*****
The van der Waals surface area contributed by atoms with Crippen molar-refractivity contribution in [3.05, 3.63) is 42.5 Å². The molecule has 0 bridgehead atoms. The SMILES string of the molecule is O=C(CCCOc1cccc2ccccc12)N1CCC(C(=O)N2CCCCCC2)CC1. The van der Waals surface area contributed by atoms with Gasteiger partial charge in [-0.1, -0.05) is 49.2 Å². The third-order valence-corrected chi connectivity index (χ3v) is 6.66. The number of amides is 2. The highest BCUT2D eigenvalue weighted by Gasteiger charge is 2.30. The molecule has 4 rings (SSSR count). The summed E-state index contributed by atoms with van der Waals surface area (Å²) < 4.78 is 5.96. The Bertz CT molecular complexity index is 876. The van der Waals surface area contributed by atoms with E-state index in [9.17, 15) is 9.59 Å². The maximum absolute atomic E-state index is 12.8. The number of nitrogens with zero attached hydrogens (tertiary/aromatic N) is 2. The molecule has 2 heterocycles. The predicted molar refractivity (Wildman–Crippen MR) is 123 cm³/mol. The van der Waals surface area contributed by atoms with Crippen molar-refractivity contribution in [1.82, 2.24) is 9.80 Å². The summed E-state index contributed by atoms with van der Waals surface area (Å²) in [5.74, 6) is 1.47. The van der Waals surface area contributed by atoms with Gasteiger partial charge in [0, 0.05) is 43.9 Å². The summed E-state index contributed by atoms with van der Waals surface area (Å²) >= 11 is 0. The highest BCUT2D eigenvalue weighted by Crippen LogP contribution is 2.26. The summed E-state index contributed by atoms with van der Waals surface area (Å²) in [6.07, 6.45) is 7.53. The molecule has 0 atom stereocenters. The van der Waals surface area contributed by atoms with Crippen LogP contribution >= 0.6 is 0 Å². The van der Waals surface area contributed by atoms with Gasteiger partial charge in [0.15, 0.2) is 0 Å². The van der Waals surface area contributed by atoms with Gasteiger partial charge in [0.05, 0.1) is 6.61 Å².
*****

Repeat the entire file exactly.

The van der Waals surface area contributed by atoms with Crippen molar-refractivity contribution in [3.05, 3.63) is 42.5 Å². The molecule has 0 bridgehead atoms. The SMILES string of the molecule is O=C(CCCOc1cccc2ccccc12)N1CCC(C(=O)N2CCCCCC2)CC1. The van der Waals surface area contributed by atoms with Gasteiger partial charge in [-0.1, -0.05) is 49.2 Å². The third-order valence-corrected chi connectivity index (χ3v) is 6.66. The number of amides is 2. The highest BCUT2D eigenvalue weighted by Gasteiger charge is 2.30. The molecule has 4 rings (SSSR count). The summed E-state index contributed by atoms with van der Waals surface area (Å²) < 4.78 is 5.96. The Bertz CT molecular complexity index is 876. The van der Waals surface area contributed by atoms with E-state index in [9.17, 15) is 9.59 Å². The maximum absolute atomic E-state index is 12.8. The number of nitrogens with zero attached hydrogens (tertiary/aromatic N) is 2. The molecule has 2 heterocycles. The predicted molar refractivity (Wildman–Crippen MR) is 123 cm³/mol. The van der Waals surface area contributed by atoms with Crippen molar-refractivity contribution in [1.82, 2.24) is 9.80 Å². The summed E-state index contributed by atoms with van der Waals surface area (Å²) in [5.74, 6) is 1.47. The van der Waals surface area contributed by atoms with Gasteiger partial charge in [0, 0.05) is 43.9 Å². The summed E-state index contributed by atoms with van der Waals surface area (Å²) >= 11 is 0. The highest BCUT2D eigenvalue weighted by Crippen LogP contribution is 2.26. The summed E-state index contributed by atoms with van der Waals surface area (Å²) in [6.07, 6.45) is 7.53. The molecule has 0 atom stereocenters. The van der Waals surface area contributed by atoms with Crippen LogP contribution >= 0.6 is 0 Å². The van der Waals surface area contributed by atoms with Gasteiger partial charge in [0.15, 0.2) is 0 Å². The van der Waals surface area contributed by atoms with Gasteiger partial charge in [0.05, 0.1) is 6.61 Å².